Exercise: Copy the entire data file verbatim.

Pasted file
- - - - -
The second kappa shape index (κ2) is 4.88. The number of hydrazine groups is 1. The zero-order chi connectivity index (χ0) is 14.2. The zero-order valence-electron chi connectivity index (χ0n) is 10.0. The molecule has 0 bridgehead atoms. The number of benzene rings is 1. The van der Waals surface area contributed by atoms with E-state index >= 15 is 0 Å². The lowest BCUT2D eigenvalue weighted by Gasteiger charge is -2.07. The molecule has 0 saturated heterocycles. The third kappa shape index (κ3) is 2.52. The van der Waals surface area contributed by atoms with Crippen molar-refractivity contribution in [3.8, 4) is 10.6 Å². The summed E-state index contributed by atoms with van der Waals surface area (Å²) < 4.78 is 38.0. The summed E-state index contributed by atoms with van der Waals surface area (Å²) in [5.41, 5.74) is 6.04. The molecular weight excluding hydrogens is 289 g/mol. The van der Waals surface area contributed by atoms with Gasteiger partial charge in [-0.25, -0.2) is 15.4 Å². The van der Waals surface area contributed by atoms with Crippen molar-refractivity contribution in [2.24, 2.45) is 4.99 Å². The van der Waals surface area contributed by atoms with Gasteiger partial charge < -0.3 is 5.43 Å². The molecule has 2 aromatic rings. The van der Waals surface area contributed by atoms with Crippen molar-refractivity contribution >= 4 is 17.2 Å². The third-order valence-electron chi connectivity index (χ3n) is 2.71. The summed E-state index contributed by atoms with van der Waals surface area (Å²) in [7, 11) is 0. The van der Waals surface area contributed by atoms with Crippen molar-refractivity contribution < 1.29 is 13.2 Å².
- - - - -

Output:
The second kappa shape index (κ2) is 4.88. The number of hydrazine groups is 1. The zero-order chi connectivity index (χ0) is 14.2. The zero-order valence-electron chi connectivity index (χ0n) is 10.0. The molecule has 0 bridgehead atoms. The number of benzene rings is 1. The van der Waals surface area contributed by atoms with E-state index >= 15 is 0 Å². The lowest BCUT2D eigenvalue weighted by Gasteiger charge is -2.07. The molecule has 0 saturated heterocycles. The third kappa shape index (κ3) is 2.52. The van der Waals surface area contributed by atoms with Crippen molar-refractivity contribution in [3.8, 4) is 10.6 Å². The summed E-state index contributed by atoms with van der Waals surface area (Å²) < 4.78 is 38.0. The summed E-state index contributed by atoms with van der Waals surface area (Å²) in [5.41, 5.74) is 6.04. The molecular weight excluding hydrogens is 289 g/mol. The van der Waals surface area contributed by atoms with Gasteiger partial charge in [-0.25, -0.2) is 15.4 Å². The van der Waals surface area contributed by atoms with Crippen molar-refractivity contribution in [2.24, 2.45) is 4.99 Å². The van der Waals surface area contributed by atoms with Gasteiger partial charge < -0.3 is 5.43 Å². The molecule has 2 aromatic rings. The van der Waals surface area contributed by atoms with Crippen molar-refractivity contribution >= 4 is 17.2 Å². The third-order valence-electron chi connectivity index (χ3n) is 2.71. The summed E-state index contributed by atoms with van der Waals surface area (Å²) in [7, 11) is 0. The van der Waals surface area contributed by atoms with Crippen molar-refractivity contribution < 1.29 is 13.2 Å².